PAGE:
El Salvador's Police Kill and Lie Again
The official story of El Salvador's police department fell apart again in the face of testimony from direct witnesses. The police say they killed four pandilleros (gang members) in a shootout in a house in Villas de Zaragoza. Two witnesses say that when they left the house, the four were alive and had surrendered. One of the dead is a worker who was sleeping when three pandilleros, fleeing from the police, entered his house from the roof. Even one of the police agents on the scene refuted details of the official version offered by the Deputy Police Chief.
Minutes before the police killed him, José Armando Díaz Valladares was sleeping in his house. Armando, as he was called by family members, had worked all night in a plastics factory. He had begun work Sunday night and returned home, tired, at 8 am on Monday. He had something to eat, put on an orange-colored pair of sports pants, and went to bed. His life partner, Dayana, and their three-year-old child, Aaron, were also in the house, along with Sofía, Armando’s thirteen-year-old sister.
Dayana was frightened when, around midday, she heard shots. She ran toward Armando. Judging from the shouts she heard outside, it seemed to be a shootout between pandilleros and the National Civilian Police (PNC). Dominated by the Barrio 18 Sureños gang, the neighborhood is surrounded by others controlled by the Mara Salvatrucha. Police raids are frequent, and Dayana figured that perhaps the people she heard running across their roof were police agents. “Armando’s sleeping, they won’t do anything to him,” she thought.
But the first ones to enter the house from the roof weren’t police agents but three pandilleros, all of them minors. Dayana saw that at least one of them was wounded. The racket had awakened Armando. Still in bed, he asked the pandilleros several times to leave. But then “the police got to the door, and they (the pandilleros) couldn’t leave,” Dayana recalls.
* * *
On Monday, February 8, a communiqué on the PNC’s website said that five pandilleros had been killed in two armed clashes in the town of Zaragoza, in La Libertad province. Deputy Police Chief César Baldemar Flores Murillo spoke about the incident while the crime scene was still being processed. In 1991, in San Miguel province, Flores Murillo was tried and acquitted of having covered up for La Sombra Negra (The Black Shadow), a death squad which targeted pandilleros.
He said that on the morning of the killings, “subjects” had attacked “a vehicle with merchandise" at a place in the town center known as “La Fuente”. When agents of the local police station intervened, the pandilleros fired at them. One pandillero died in the exchange –some agents say he was 15 years old, others say he was 24, or 18– and “the rest fled.” He also said that a sergeant had been wounded. According to the official version, the police were told that the pandilleros who fled had taken refuge in a house in the Villas de Zaragoza neighborhood, about five minutes from where the shootout took place. When the police went to the site, the pandilleros tried to flee over the roofs to the neighboring house, where another “exchange of fire took place, in which four members of the criminal structure died.”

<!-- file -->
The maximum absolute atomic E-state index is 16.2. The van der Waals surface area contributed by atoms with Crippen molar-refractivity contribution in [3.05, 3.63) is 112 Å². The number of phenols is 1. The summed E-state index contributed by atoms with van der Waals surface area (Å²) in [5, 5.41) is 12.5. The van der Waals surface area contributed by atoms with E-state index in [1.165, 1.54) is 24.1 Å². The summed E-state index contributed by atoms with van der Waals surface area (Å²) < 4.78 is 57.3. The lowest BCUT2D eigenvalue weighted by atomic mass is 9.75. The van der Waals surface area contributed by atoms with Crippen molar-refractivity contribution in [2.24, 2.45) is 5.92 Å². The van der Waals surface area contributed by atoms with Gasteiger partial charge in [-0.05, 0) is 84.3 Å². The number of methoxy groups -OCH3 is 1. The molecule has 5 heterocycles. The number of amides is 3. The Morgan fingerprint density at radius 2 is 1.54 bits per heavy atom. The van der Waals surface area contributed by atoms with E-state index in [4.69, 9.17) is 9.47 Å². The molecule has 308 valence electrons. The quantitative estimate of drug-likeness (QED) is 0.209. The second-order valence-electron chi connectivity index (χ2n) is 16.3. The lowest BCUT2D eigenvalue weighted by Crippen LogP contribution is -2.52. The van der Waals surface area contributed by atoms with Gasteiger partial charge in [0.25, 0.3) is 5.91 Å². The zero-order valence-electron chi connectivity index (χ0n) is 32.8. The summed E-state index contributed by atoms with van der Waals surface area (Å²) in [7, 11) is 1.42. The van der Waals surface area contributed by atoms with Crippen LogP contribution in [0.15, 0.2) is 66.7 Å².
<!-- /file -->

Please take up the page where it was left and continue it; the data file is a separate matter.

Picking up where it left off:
This version said that the operation was carried out by members of the regional Police Reaction Group (GRP) and the local police precinct.
The police said they found a shotgun and a 9 mm pistol at the scene. Flores Murillo told reporters they also found “military knapsacks, telescopic sights, and other items which, it can be presumed, they were going to use in their criminal acts.”
The police at the scene of the crime only gave reporters the alleged names and nicknames of three of the dead: Carlos Vladimir Nerio Andrade a.k.a. Queco, 13; Edwin Manuel Lemus Aldana a.k.a. Pinki, 16; and Miguel Ángel Ponce a.k.a. Gazú, 17.
They said nothing about Armando, who was 23.
* * *
“Mom, they’re saying that four people were killed. Armando was in the house. He stayed there, they took us out,” says a girl to a woman who has just arrived at the crime scene.
She is far from the journalists when she says this, and does not realize that I’m overhearing her.
It’s 4 p.m. on February 8. The police say they clashed with some pandilleros and killed four of them in this neighborhood in Zaragoza. The girl is Sofía. She’s 13, and lives in the house where the bodies are. She says that when the police removed her, Armando and the other three were alive. The woman is Ana del Carmen, mother of Armando and Sofía. Holding her daughter’s arm, she walks toward the police line which circles the block around the house. But the police, wearing black ski masks, aren’t letting anyone –even the people who live there– approach house #33. The woman breaks down and cries out, “They’ve killed him!” The press films her. The girl moves her away from the cameras. Mockingly, a police agent shouts, “Oh, my little boy, he was taking a bath!”